Arne Jacobsen

750

AJ Royal pendant

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Product Description

Arne Jacobsen

AJ Royal pendant

Spun aluminium and steel, painted, matt white opal glass.

H:22,5cm  Dia:50cm

Louis Poulsen, Denmark, 1960’s

In 1956, Arne Jacobsen was commissioned by Scandinavian Airlines (SAS) to erect a multi-purpose tower in the centre of Copenhagen (an airline terminal, a travel agency and a hotel). From the outset he conceived a Gesamtkunstwerk, an all-embracing art form for which he designed not only the remarkable building but every detail inside, including furniture (such as the Swan chair and the renowned Egg armchair), upholstery, tableware, door handles, and so on.

He also designed this elegant lamp in 1957 for the SAS Royal Hotel’s bar and restaurant in Copenhaguen, the AJ Royal pendant is now a classic in the world of lighting.

Its geometric semi-sphere form, both modern and timeless, guarantees strong architectural adaptability, and the lamp can now unsurprisingly be found in bars, hotels, public buildings, businesses and private residences around the world.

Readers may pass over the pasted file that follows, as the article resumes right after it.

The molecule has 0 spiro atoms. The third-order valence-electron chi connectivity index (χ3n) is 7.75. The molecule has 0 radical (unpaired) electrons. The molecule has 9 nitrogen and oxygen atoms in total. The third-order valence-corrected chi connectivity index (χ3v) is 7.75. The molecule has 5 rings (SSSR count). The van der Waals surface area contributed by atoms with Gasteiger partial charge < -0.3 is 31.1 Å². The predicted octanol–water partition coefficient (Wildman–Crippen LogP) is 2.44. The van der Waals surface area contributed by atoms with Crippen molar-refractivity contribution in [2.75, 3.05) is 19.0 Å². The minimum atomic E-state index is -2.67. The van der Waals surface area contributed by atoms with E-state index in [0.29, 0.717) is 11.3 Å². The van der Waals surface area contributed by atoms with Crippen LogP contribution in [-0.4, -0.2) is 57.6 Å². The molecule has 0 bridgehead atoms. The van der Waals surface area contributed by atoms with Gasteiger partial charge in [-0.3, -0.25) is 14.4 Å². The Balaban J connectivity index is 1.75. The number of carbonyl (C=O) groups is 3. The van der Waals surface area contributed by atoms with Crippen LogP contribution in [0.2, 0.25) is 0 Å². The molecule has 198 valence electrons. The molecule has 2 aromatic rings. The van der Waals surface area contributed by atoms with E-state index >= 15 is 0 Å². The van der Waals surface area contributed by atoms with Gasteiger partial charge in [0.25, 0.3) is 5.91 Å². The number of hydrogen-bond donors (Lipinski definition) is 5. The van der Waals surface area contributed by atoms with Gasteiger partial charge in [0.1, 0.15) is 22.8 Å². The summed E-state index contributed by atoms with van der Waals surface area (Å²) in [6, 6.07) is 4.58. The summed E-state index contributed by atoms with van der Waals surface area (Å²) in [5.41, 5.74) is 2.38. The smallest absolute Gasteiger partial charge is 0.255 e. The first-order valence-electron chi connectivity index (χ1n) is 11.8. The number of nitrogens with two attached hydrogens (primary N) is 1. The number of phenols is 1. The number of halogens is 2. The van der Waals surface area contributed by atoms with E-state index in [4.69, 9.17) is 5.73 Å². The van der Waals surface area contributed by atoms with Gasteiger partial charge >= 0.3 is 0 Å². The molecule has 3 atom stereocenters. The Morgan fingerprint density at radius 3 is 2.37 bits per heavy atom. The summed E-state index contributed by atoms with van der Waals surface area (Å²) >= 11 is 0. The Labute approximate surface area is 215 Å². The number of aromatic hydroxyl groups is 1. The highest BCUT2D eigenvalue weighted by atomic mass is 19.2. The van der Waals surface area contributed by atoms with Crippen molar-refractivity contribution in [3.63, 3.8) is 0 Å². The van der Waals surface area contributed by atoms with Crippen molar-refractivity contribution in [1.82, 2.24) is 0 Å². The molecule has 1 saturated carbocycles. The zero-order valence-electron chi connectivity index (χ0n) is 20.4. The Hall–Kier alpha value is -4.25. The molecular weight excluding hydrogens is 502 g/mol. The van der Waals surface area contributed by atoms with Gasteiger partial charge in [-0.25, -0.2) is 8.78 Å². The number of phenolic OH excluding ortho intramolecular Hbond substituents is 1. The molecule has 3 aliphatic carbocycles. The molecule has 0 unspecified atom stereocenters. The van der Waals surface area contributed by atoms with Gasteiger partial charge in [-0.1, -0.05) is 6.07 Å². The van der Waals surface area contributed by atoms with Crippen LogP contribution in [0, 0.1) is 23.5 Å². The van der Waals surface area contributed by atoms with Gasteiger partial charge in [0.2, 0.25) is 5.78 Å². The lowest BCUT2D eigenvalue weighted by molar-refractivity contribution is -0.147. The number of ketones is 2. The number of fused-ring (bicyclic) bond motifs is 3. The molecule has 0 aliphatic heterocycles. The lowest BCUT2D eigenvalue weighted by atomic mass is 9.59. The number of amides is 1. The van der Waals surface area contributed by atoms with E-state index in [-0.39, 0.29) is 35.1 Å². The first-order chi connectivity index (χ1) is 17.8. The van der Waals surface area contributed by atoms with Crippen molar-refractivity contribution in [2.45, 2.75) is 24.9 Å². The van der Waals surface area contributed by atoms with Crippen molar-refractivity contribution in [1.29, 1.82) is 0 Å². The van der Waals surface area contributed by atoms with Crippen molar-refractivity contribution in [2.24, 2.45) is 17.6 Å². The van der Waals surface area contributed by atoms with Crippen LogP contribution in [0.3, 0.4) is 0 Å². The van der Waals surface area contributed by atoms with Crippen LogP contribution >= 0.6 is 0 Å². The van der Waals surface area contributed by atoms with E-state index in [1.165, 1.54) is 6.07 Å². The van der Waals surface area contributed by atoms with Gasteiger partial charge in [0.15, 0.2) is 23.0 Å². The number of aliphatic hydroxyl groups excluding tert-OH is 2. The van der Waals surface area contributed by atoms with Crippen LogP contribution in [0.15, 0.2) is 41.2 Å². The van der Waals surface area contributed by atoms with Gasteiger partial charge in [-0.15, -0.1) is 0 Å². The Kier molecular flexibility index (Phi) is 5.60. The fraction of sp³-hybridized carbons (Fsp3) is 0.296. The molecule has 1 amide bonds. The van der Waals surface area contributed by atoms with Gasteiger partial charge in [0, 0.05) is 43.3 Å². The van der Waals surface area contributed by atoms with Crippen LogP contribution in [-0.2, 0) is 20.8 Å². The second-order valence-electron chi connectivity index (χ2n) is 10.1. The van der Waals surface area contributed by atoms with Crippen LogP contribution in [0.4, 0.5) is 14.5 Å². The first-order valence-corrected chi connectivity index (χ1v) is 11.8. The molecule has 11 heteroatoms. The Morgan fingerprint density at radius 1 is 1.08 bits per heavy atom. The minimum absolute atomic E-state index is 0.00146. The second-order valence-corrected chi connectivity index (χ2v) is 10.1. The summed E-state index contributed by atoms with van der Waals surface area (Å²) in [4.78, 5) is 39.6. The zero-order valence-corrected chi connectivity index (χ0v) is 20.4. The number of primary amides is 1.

The light diffused by the AJ Royal lamp, is cleverly directed downwards through a semi-opaque glass disk, thus making it soft and glare-free. A smaller part of the light is directed towards the ceiling, through the open steel rings at the top of the shade.

Arne Jacobsen

Arne Jacobsen (1902-1971) is one of the most famous and most loveable Danish architects and designers.

Educated at the Royal Danish Academy of Fine Arts, School of Architecture in Copenhagen, professor at the Academy (1956-65).

Today, Arne Jacobsen is remembered primarily for his simple but effective furniture designs. However, he believed he was first and foremost an architect, well-known for his contribution to architectural functionalism. He never used the word 'designer', notoriously disliking it.

His way into product design came through his interest in Gesamtkunst and most of his designs which later became famous in their own right were created for architectural projects. Most of his furniture designs were the result of a cooperation with the furniture manufacturer Fritz Hansen with which he initiated a collaboration in 1934 while his lamps and light fixtures were developed with Louis Poulsen.

It was during the 1950s that his interest in furniture design peaked.